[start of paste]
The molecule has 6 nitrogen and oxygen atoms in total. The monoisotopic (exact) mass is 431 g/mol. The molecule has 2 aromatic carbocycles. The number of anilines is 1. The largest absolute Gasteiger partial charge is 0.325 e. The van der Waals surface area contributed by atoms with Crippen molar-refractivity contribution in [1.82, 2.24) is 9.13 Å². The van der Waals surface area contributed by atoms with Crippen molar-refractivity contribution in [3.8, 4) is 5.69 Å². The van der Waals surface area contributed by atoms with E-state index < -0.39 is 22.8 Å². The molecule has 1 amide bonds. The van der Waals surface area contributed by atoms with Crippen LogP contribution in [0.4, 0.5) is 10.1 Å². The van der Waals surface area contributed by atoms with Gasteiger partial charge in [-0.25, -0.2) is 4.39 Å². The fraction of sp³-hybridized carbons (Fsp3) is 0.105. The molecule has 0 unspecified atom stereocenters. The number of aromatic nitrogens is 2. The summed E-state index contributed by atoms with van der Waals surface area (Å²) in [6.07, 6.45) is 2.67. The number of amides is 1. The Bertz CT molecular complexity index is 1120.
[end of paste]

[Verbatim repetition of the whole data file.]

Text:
The molecule has 6 nitrogen and oxygen atoms in total. The monoisotopic (exact) mass is 431 g/mol. The molecule has 2 aromatic carbocycles. The number of anilines is 1. The largest absolute Gasteiger partial charge is 0.325 e. The van der Waals surface area contributed by atoms with Crippen molar-refractivity contribution in [1.82, 2.24) is 9.13 Å². The van der Waals surface area contributed by atoms with Crippen molar-refractivity contribution in [3.8, 4) is 5.69 Å². The van der Waals surface area contributed by atoms with E-state index < -0.39 is 22.8 Å². The molecule has 1 amide bonds. The van der Waals surface area contributed by atoms with Crippen LogP contribution in [0.4, 0.5) is 10.1 Å². The van der Waals surface area contributed by atoms with Gasteiger partial charge in [-0.25, -0.2) is 4.39 Å². The fraction of sp³-hybridized carbons (Fsp3) is 0.105. The molecule has 0 unspecified atom stereocenters. The number of aromatic nitrogens is 2. The summed E-state index contributed by atoms with van der Waals surface area (Å²) in [6.07, 6.45) is 2.67. The number of amides is 1. The Bertz CT molecular complexity index is 1120.